Security as an advantage

This week has seen a lot of activity in the security world about one of the largest companies in Britain – Tesco. What’s unusual about this, certainly compared to most “security” news is that there’s been no notified data breach. Efforts conducted by Troy Hunt, in particular (and well documented at his web site – Lessons in website security anti-patterns by Tesco) have identified a number of potential security issues with Tesco’s online presence.

Tesco have made some responses (additional coverage at SC Magazine) and I’m sure we’ll see additional news on this.

Tesco aside, what this highlights is that most people aren’t aware of what security is in place, or should be in place for their online transactions. Not everyone has the time, ability or stubbornness of people like Troy to investigate and follow through with enough knowledge to get through the anodyne responses. This is an example of why having a knowledgeable and semi-independent security assessment is something that any organisation should do. That’s not to denigrate some of the fine people who work at Tesco – all of us sometimes need an extra set of eyes and ears, sometimes just to challenge assumptions. Luckily, here, the problems have been identified before there’s a serious issue.

One of the basic issues here is that security is hard – knowing that even if everything has been done “right” that it still may lead to a problem. This is one of the reasons that it’s good advice for users to use different passwords – even if you trust the people you give a password to, you can never be sure that it won’t get leaked. If you use the same username and password combo on multiple sites (or worse, for your e-mail access itself) then any password leak on those compromises a large amount of your online presence. Even a low value breach (a blog, for instance) escalates if those same credentials are used at a shopping site that has your credit card number stored and allows quick purchasing.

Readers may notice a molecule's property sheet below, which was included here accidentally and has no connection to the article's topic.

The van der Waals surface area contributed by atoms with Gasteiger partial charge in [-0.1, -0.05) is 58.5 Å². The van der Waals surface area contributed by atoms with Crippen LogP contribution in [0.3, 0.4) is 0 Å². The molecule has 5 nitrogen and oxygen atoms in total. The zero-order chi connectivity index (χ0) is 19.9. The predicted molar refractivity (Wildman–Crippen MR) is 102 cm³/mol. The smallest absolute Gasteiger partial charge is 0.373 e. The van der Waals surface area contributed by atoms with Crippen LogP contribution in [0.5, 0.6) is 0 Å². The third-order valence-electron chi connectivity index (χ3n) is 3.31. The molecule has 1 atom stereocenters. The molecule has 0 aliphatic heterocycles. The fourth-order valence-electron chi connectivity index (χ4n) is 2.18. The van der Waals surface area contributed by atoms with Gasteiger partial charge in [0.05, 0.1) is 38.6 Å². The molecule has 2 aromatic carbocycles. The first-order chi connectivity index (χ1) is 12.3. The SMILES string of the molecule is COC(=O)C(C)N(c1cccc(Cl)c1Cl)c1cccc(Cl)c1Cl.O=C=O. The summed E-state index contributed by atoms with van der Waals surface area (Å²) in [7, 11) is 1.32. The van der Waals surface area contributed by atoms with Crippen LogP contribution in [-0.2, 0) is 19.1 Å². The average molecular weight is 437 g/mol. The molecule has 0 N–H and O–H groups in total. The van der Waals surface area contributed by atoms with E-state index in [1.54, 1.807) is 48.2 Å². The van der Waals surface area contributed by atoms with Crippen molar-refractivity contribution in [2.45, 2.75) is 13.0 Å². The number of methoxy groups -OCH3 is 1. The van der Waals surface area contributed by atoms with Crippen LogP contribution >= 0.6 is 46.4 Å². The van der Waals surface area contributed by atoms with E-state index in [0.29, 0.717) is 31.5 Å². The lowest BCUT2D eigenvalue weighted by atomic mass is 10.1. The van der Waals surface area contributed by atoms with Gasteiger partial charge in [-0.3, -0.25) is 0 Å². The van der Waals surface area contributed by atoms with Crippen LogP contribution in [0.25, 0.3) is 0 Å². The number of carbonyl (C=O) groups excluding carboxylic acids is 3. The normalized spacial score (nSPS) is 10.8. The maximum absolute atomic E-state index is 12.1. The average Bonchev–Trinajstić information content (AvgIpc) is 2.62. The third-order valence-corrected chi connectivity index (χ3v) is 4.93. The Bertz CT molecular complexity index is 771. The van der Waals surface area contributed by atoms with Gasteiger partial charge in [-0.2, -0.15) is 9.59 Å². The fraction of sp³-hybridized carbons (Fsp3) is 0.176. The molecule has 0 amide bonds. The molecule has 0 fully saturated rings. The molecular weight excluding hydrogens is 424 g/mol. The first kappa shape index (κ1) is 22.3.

Security is about layers of defence – not assuming that each layer will hold, but mitigating and minimising the risk if it doesn’t. This incidentally is one of the issues with the “padlock” icon in browsers – it gives a false sense of security. Users are one of those layers and should assume that whatever is in place by the provider may not be enough…

One of the difficulties with any form of security is when it meets head-on issues such as finance, usability, compliance or legislation. The latter two in particular are insidious, often being used as a replacement for security (we’ve complied with XYZ policy) or even being antipathic to security. Especially in large organisations the challenges in putting forward a culture of good practice against those are immense. There may even be good and acceptable reasons for, what at first appears to be, bad practice.

That said, I’m wondering if these types of events may be the trigger for security as a competitive advantage. Would a (non-security) person actually choose to shop online at one store over another due to security deficiencies? If not, at what point would that happen?

Recent breaches

Stolen RSA data used to hack defense contractor • The Register

There’s a lot more analysis out there today on the Lockhead Martin hack that has led to a recall of RSA SecurID tokens. Anyone using them should demand replacements, or, as a better option alternatives. As the article notes, it’s difficult to trust RSA now…

It’s interesting how the use of a single security product has contributed so severely to a breach. The defence in depth seems to have completely failed. Perhaps this is a case of putting too much faith into a single product – almost along the lines of “we’re safe; we have a firewall”.

A significant point here is how organisations are entwined so that breaches for one company can have serious implications for others – we tend to see this more with business partners (extranet services, VPNs etc.) where choices are made to allow third-party access to data, but this blurs the distinction; the security providers should be treated as business partners.

Many large companies have clauses in contracts providing the right to audit and test partner facilities – this can include running pen tests, or insisting that a validated third party does so – in essence the security domain is extended to include the wider community. With the trends we’re seeing in security as the industry reacts to changing business practices I believe the auditing of external organisations will become more prevalent.

This could be a watershed for how companies treat their security providers as well as their business partners. For those on the other side I can also see a competitive advantage in security – something that I hope will become relevant, especially in “cloud” based services.